European Stocks Fall as Spain Contracts; AB InBev Sinks

European Stocks Slide as Spain Enters Recession
A Spanish national flag flies above the headquarters of the Madrid Stock Exchange in Madrid. Photographer: Angel Navarrete/Bloomberg

European stocks fell for the first time in five days, extending the biggest monthly drop since September, as Spain entered a recession and U.S. business activity expanded at the slowest pace since November 2009.

Anheuser-Busch InBev NV paced declining shares after the world’s largest brewer reported revenue that fell short of analyst estimates. Vestas Wind Systems A/S slid 3.4 percent as Credit Suisse Group AG recommended investors sell the shares. Adidas AG surged to a record after the sporting-goods maker raised its 2012 earnings forecast.

The Stoxx Europe 600 Index fell 0.7 percent to 257.28 at the close of trading. The benchmark gauge has retreated 2.3 percent in April, a second straight month of losses, amid worse-than-forecast economic data and political uncertainty in France and the Netherlands. The measure has still advanced 5.2 percent in 2012.

“There is a two-way pull in the market at the moment,” said Kevin Lilley, a European fund manager at Old Mutual Asset Managers U.K. in London, which has 4 billion pounds ($6.5 billion) in assets under management. “On the one hand, company results coming through are generally better than expected on both sides of the Atlantic, and on the other hand, economic data has been mixed.”

Spain’s economy officially entered its second recession since 2009 as gross domestic product contracted 0.3 percent in the first quarter, less than previous forecast. That compared with the Bank of Spain’s estimate on April 23 of a 0.4 percent decline. From a year ago, GDP fell 0.4 percent, INE said.

Business Sentiment

In the U.S., the Institute for Supply Management-Chicago Inc. said its business barometer dropped to 56.2 in April from 62.2 a month earlier, lower than the most pessimistic forecast in a Bloomberg News survey.

Economists projected the gauge would fall to 60, according to the median of 55 estimates in the survey. Readings greater than 50 signal growth.

Another U.S. report showed consumer spending climbed in March and incomes picked up, indicating the biggest part of the world’s largest economy will help sustain the expansion.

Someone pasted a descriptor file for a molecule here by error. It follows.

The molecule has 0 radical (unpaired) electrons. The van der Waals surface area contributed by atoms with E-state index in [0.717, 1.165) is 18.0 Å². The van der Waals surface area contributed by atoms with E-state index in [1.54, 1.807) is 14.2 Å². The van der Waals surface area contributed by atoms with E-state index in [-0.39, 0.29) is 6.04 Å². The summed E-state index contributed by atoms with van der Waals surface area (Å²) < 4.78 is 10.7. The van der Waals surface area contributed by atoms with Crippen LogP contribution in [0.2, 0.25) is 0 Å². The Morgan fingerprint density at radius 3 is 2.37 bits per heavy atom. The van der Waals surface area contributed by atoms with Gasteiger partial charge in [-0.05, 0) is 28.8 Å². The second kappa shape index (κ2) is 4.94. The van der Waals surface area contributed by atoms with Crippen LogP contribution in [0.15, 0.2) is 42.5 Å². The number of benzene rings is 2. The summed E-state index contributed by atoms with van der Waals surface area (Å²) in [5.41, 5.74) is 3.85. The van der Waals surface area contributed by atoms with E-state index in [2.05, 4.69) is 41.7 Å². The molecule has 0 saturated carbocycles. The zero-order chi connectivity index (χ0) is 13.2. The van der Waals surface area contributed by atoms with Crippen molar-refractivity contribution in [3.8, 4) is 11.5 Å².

National benchmark indexes fell in 11 of the 18 western European markets today. France’s CAC 40 lost 1.6 percent, the U.K.’s FTSE 100 slid 0.7 percent and Germany’s DAX retreated 0.6 percent.

The volume of shares changing hands in companies on the Stoxx 600 was 27 percent lower than the average of the last 30 days, according to data compiled by Bloomberg. Most western European markets, including Germany, France and Spain, are closed for the May Day holiday tomorrow.

AB InBev Drops

AB InBev lost 1.2 percent to 54.45 euros. The world’s biggest brewer reported a 6.2 percent gain in first-quarter revenue, excluding acquisitions, disposals and currency fluctuations. The median estimate of eight analysts was for a 6.6 percent increase.

Vestas dropped 3.4 percent to 49.61 kroner in Copenhagen as Credit Suisse reiterated its underperform recommendation, the equivalent of a sell rating, citing slower growth in services and spare parts, increased losses on new products and “limited balance sheet flexibility.”

“We would short sell Vestas on a three-month view,” analysts wrote in a report to clients dated today. “We think there’s further negatives that the market doesn’t fully fathom.” The bank also cut its share-price estimate for the world’s largest wind-turbine maker by 20 percent to 40 kroner.

Aquarius Platinum

Aquarius Platinum Ltd. sank 10 percent to 130 pence, the biggest decline since September, as the fourth-largest platinum producer reported a 7 percent drop in attributable output for the third quarter. The company also suspended the Siphumelele shaft and the M5 project at its Marikana operations in South Africa because of low local-currency prices for its metals.

Adidas limited losses in the Stoxx 600, climbing 5.3 percent to 63 euros, the highest since its 1995 initial public offering. The company forecast a 12 percent to 17 percent increase in full-year profit, higher than a previous prediction of 10 percent to 15 percent growth.

The world’s second-largest sporting-goods maker also reported a 38 percent jump in net income to 289 million euros ($383 million) in the first three months of the year fueled by golf sales and growth in China. That beat the 230.6 million-euro average analyst estimate in a Bloomberg survey.

Actelion, Telenor

Actelion Ltd. soared 14 percent to 38.40 Swiss francs as its experimental lung drug macitentan met the main goal of a late-stage clinical trial, providing the company with a possible successor to a treatment that accounts for 89 percent of sales.

Telenor ASA rallied 5.2 percent to 105.20 kroner as the company said it may have to exit India, the world’s second-largest mobile market, after the country’s telecommunications regulator proposed an 11-fold increase in license fees.

Aberdeen Asset Management Plc climbed 3.5 percent to 283.5 pence after the company reported a 14 percent increase in adjusted earnings before amortization for the six months ended March 31 to 162.2 million pounds. That topped the average analyst estimate of 151.7 million pounds in a Bloomberg survey.

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